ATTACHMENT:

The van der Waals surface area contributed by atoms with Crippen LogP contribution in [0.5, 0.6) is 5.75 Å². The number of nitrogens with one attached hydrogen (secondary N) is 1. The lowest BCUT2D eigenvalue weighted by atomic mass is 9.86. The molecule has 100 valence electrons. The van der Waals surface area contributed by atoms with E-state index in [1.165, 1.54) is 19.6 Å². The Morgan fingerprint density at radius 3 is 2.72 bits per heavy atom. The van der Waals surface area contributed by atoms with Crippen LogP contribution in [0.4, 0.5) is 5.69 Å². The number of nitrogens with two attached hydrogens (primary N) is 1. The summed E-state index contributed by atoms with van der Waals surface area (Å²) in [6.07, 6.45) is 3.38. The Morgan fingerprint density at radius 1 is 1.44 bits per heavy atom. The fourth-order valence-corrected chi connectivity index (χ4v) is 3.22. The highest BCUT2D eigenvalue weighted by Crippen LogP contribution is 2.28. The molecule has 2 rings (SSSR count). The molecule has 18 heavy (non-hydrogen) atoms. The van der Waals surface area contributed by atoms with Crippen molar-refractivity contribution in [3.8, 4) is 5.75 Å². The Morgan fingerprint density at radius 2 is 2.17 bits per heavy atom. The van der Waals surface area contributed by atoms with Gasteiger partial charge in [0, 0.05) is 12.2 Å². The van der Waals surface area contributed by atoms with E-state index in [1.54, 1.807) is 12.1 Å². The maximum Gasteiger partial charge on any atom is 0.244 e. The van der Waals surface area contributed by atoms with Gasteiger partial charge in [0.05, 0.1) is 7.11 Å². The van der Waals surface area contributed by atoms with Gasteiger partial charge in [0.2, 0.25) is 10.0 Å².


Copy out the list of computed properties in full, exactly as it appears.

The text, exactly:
The van der Waals surface area contributed by atoms with Crippen LogP contribution in [0.5, 0.6) is 5.75 Å². The number of nitrogens with one attached hydrogen (secondary N) is 1. The lowest BCUT2D eigenvalue weighted by atomic mass is 9.86. The molecule has 100 valence electrons. The van der Waals surface area contributed by atoms with E-state index in [1.165, 1.54) is 19.6 Å². The Morgan fingerprint density at radius 3 is 2.72 bits per heavy atom. The van der Waals surface area contributed by atoms with Crippen LogP contribution in [0.4, 0.5) is 5.69 Å². The number of nitrogens with two attached hydrogens (primary N) is 1. The summed E-state index contributed by atoms with van der Waals surface area (Å²) in [6.07, 6.45) is 3.38. The Morgan fingerprint density at radius 1 is 1.44 bits per heavy atom. The fourth-order valence-corrected chi connectivity index (χ4v) is 3.22. The highest BCUT2D eigenvalue weighted by Crippen LogP contribution is 2.28. The molecule has 2 rings (SSSR count). The molecule has 18 heavy (non-hydrogen) atoms. The van der Waals surface area contributed by atoms with Crippen molar-refractivity contribution in [3.8, 4) is 5.75 Å². The Morgan fingerprint density at radius 2 is 2.17 bits per heavy atom. The van der Waals surface area contributed by atoms with Gasteiger partial charge in [0, 0.05) is 12.2 Å². The van der Waals surface area contributed by atoms with E-state index in [1.54, 1.807) is 12.1 Å². The maximum Gasteiger partial charge on any atom is 0.244 e. The van der Waals surface area contributed by atoms with Gasteiger partial charge in [0.05, 0.1) is 7.11 Å². The van der Waals surface area contributed by atoms with Gasteiger partial charge in [0.2, 0.25) is 10.0 Å².